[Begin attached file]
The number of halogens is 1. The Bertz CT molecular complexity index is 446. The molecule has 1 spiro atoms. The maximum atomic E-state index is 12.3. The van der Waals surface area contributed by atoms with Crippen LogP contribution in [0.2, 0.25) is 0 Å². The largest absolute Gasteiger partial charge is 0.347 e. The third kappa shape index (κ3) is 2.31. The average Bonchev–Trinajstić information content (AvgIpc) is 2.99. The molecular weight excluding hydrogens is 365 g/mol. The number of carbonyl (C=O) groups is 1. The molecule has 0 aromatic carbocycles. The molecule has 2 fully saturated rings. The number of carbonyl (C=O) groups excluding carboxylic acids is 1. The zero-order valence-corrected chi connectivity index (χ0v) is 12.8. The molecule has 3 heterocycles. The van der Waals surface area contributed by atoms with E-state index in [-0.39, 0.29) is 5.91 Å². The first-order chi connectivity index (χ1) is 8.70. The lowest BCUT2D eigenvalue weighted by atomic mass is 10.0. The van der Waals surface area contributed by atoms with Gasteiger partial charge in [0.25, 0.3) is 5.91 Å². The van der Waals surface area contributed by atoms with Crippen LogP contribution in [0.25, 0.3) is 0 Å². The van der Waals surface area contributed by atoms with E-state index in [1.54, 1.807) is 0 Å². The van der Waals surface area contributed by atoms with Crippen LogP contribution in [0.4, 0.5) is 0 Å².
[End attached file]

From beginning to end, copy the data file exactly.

The number of halogens is 1. The Bertz CT molecular complexity index is 446. The molecule has 1 spiro atoms. The maximum atomic E-state index is 12.3. The van der Waals surface area contributed by atoms with Crippen LogP contribution in [0.2, 0.25) is 0 Å². The largest absolute Gasteiger partial charge is 0.347 e. The third kappa shape index (κ3) is 2.31. The average Bonchev–Trinajstić information content (AvgIpc) is 2.99. The molecular weight excluding hydrogens is 365 g/mol. The number of carbonyl (C=O) groups is 1. The molecule has 0 aromatic carbocycles. The molecule has 2 fully saturated rings. The number of carbonyl (C=O) groups excluding carboxylic acids is 1. The zero-order valence-corrected chi connectivity index (χ0v) is 12.8. The molecule has 3 heterocycles. The van der Waals surface area contributed by atoms with E-state index in [-0.39, 0.29) is 5.91 Å². The first-order chi connectivity index (χ1) is 8.70. The lowest BCUT2D eigenvalue weighted by atomic mass is 10.0. The van der Waals surface area contributed by atoms with Gasteiger partial charge in [0.25, 0.3) is 5.91 Å². The van der Waals surface area contributed by atoms with Crippen LogP contribution in [0.25, 0.3) is 0 Å². The van der Waals surface area contributed by atoms with E-state index in [1.54, 1.807) is 0 Å². The van der Waals surface area contributed by atoms with Crippen LogP contribution in [0.4, 0.5) is 0 Å².